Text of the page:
Existing gas-fired power stations remain under-utilised, while liquefied petroleum gas (LPG) used for cooking remains in very short supply. The government blames international oil companies (IOCs) for not doing enough to provide gas to the domestic market, while the energy industry, at least in private, blames successive Nigerian governments for failing to provide either a clear direction or the means with which to develop the industry.
Uncertainty over the final shape of the country's proposed Petroleum Industry Bill, which is intended to overhaul the oil and gas sector by restructuring NNPC into a profit-driven enterprise more like Brazil's state-controlled Petrobras, is another reason for industry caution. A Shell executive recently expressed worries that the terms on offer to companies for deep-water operations in the draft bill did not look attractive.
Projects making headway
Some gas-related projects are making headway, however. Shell is considering an expansion of its Gbaran Ubie gas and oil project in Bayelsa state, which would result in a total of nearly 100bn cm of gas being exploited mainly for supply to NLNG, although government approval had yet to be granted and a final investment decision is yet to be taken.
In February 2008, the company signed an agreement with the government, under which Nigeria would provide $1.69bn to cover its share of the first phase of the Gbaran Ubie development, which is intended to produce 10bn cm/y of gas and over 70,000 barrels a day (b/d) of oil when it comes on stream in 2010 or 2011.
Meanwhile, operator Chevron has said Escravos Gas Plant 3A will start producing in the first quarter of this year. The company says the expansion will bring gas output up to 70bn cm/y from 3bn cm/y and increase LPG and condensate capacity from 15,000 to 58,000 b/d.
Elements of Gbaran Ubie and the wider Escravos project are tied to efforts to eliminate gas flaring – an issue that Nigeria is under increasing international pressure to tackle. The Shell plant runs in part on gas that would otherwise be flared; the $2bn Escravos 3B gas project, scheduled to start up in 2013, is part of Chevron's western delta gas-development programme, aimed at eliminating flaring. The 3B project involves the installation of a 1.2bn cm/y gas-gathering and compression platform and associated subsea pipelines. Several other projects also include plans to redirect flared gas for other uses.
Flaring has been illegal in Nigeria for decades, but in practice widespread exemptions granted by the government have made the ban meaningless. The amount of gas flared has been reduced in recent years. According to satellite data from the US National Oceanic and Atmospheric Administration, Nigeria flared 21.3bn cm in 2005, reducing that figure to 14.9bn cm in 2008. But this still leaves the country second only to Russia (40.2bn cm in 2008) in the league of worst offenders.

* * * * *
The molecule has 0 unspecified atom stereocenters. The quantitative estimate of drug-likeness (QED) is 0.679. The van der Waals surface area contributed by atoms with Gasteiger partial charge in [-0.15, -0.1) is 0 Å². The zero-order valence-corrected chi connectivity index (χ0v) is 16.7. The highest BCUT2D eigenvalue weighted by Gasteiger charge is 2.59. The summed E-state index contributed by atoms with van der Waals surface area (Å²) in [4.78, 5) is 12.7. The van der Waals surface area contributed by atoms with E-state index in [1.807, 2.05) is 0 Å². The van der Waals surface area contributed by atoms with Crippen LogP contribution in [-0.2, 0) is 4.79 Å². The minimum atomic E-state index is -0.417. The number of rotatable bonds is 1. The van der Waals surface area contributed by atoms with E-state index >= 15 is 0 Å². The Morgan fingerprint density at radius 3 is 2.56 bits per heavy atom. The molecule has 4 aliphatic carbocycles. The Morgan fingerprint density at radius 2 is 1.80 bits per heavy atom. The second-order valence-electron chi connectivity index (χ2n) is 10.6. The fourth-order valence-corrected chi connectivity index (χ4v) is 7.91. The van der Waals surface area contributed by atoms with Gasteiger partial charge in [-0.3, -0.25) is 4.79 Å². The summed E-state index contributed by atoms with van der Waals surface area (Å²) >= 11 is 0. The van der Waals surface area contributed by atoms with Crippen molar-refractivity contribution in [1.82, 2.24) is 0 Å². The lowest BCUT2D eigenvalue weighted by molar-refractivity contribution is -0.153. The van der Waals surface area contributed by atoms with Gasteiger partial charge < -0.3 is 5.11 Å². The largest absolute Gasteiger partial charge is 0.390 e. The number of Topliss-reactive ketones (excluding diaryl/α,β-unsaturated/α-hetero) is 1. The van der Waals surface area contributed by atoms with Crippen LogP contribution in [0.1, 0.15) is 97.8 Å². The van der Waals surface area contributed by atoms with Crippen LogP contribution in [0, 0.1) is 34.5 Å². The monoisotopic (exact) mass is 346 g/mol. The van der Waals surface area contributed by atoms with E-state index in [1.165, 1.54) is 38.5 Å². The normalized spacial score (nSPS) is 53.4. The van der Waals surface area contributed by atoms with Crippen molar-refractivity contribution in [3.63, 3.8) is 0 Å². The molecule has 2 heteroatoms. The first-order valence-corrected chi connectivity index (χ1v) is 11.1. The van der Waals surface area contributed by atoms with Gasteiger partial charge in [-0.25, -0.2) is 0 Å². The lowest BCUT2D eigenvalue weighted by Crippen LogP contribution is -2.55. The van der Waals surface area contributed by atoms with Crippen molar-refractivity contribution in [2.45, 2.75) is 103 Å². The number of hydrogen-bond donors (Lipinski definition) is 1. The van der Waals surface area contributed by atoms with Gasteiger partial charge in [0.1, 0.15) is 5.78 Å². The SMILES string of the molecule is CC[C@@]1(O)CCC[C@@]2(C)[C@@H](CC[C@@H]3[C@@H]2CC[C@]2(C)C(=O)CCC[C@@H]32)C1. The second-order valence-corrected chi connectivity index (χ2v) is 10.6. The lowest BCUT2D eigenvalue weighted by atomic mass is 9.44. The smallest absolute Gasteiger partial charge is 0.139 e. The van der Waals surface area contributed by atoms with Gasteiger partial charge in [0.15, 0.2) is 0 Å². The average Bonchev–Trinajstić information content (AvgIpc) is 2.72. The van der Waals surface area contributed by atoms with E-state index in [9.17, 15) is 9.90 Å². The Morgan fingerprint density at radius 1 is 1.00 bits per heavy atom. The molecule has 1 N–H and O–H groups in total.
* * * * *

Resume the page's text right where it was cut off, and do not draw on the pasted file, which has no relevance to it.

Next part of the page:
In what has become something of an annual ritual, the government said in November that flaring was to cease forthwith. "After December, there will be no gas flaring by any oil company operating in Nigeria," Bagudu Hirse, a junior foreign minister, told Agence France-Presse. However, this followed similar government pronouncements a year ago on hitting an end-2008 deadline agreed by Opec members, which came to little.
Analysts say flaring will not be eliminated until Nigeria channels more resources into sorting out the problem. "The government has become a lot more serious about gas flaring, but the process of investing in the measures needed to eliminate it is slower than it needs to be," PFC's Tsafos says.
Gazprom has been making efforts to position itself as a potential source of investment, signing a $2.5bn deal with NNPC in June to invest in refineries, pipelines and gas-fired power stations, as well as expressing an interest in building the Trans-Saharan Gas Pipeline (PE 4/09 p10). Recently, the Russian firm has formed a joint venture with rising local energy firm Oando to develop projects across the oil and gas sector in Nigeria and elsewhere in west Africa.
Analysts say the tie-up provides Gazprom with a well-positioned local partner, given Oando's rapid expansion from its origins as an importer and distributor of refined products into a notable player in Nigeria, both upstream and downstream. Oando has also boosted its international credentials, recently securing a $1bn-plus contract from Ghana National Petroleum Corporation (GNPC) to develop assets and infrastructure for gas from Ghana's Jubilee offshore oilfield.
But Gazprom's budding relationship with the government should not necessarily give the IOCs already operating in the country any cause for alarm. "Gazprom has yet to create a sizeable upstream position in any other country other than Russia. There is also the question of whether Gazprom is better placed than other companies to resolve the challenges facing Nigeria: it is not clear that it is," says Tsafos.